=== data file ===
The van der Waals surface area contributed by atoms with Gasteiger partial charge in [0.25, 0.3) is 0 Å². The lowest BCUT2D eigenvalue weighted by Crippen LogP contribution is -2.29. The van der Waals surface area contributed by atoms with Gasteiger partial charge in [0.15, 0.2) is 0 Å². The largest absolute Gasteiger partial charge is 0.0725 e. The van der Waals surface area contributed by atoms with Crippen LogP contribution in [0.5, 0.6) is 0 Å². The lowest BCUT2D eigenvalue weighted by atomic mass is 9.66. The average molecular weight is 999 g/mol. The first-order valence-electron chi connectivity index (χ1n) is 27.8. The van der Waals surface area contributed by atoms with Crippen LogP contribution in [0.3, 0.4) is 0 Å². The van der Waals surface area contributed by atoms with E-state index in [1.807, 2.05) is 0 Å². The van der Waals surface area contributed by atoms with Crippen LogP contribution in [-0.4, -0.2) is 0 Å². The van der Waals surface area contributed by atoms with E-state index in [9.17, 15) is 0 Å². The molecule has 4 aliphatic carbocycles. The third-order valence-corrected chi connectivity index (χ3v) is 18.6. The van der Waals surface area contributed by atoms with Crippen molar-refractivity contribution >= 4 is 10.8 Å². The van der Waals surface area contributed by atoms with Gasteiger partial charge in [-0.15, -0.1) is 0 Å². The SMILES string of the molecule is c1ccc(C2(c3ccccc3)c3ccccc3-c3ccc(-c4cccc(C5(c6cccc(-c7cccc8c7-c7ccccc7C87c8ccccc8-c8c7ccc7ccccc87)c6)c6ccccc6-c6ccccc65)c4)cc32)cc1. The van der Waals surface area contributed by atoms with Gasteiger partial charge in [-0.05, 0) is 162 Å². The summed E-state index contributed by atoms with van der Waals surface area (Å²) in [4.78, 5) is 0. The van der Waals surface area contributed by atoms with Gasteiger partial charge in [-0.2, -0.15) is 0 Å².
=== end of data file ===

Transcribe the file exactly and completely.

The van der Waals surface area contributed by atoms with Gasteiger partial charge in [0.25, 0.3) is 0 Å². The lowest BCUT2D eigenvalue weighted by Crippen LogP contribution is -2.29. The van der Waals surface area contributed by atoms with Gasteiger partial charge in [0.15, 0.2) is 0 Å². The largest absolute Gasteiger partial charge is 0.0725 e. The van der Waals surface area contributed by atoms with Crippen LogP contribution in [0.5, 0.6) is 0 Å². The lowest BCUT2D eigenvalue weighted by atomic mass is 9.66. The average molecular weight is 999 g/mol. The first-order valence-electron chi connectivity index (χ1n) is 27.8. The van der Waals surface area contributed by atoms with Crippen LogP contribution in [0.3, 0.4) is 0 Å². The van der Waals surface area contributed by atoms with E-state index in [1.807, 2.05) is 0 Å². The van der Waals surface area contributed by atoms with Crippen LogP contribution in [-0.4, -0.2) is 0 Å². The van der Waals surface area contributed by atoms with E-state index in [9.17, 15) is 0 Å². The molecule has 4 aliphatic carbocycles. The third-order valence-corrected chi connectivity index (χ3v) is 18.6. The van der Waals surface area contributed by atoms with Crippen molar-refractivity contribution >= 4 is 10.8 Å². The van der Waals surface area contributed by atoms with Gasteiger partial charge in [-0.15, -0.1) is 0 Å². The SMILES string of the molecule is c1ccc(C2(c3ccccc3)c3ccccc3-c3ccc(-c4cccc(C5(c6cccc(-c7cccc8c7-c7ccccc7C87c8ccccc8-c8c7ccc7ccccc87)c6)c6ccccc6-c6ccccc65)c4)cc32)cc1. The van der Waals surface area contributed by atoms with Gasteiger partial charge in [-0.05, 0) is 162 Å². The summed E-state index contributed by atoms with van der Waals surface area (Å²) in [4.78, 5) is 0. The van der Waals surface area contributed by atoms with Gasteiger partial charge in [-0.2, -0.15) is 0 Å².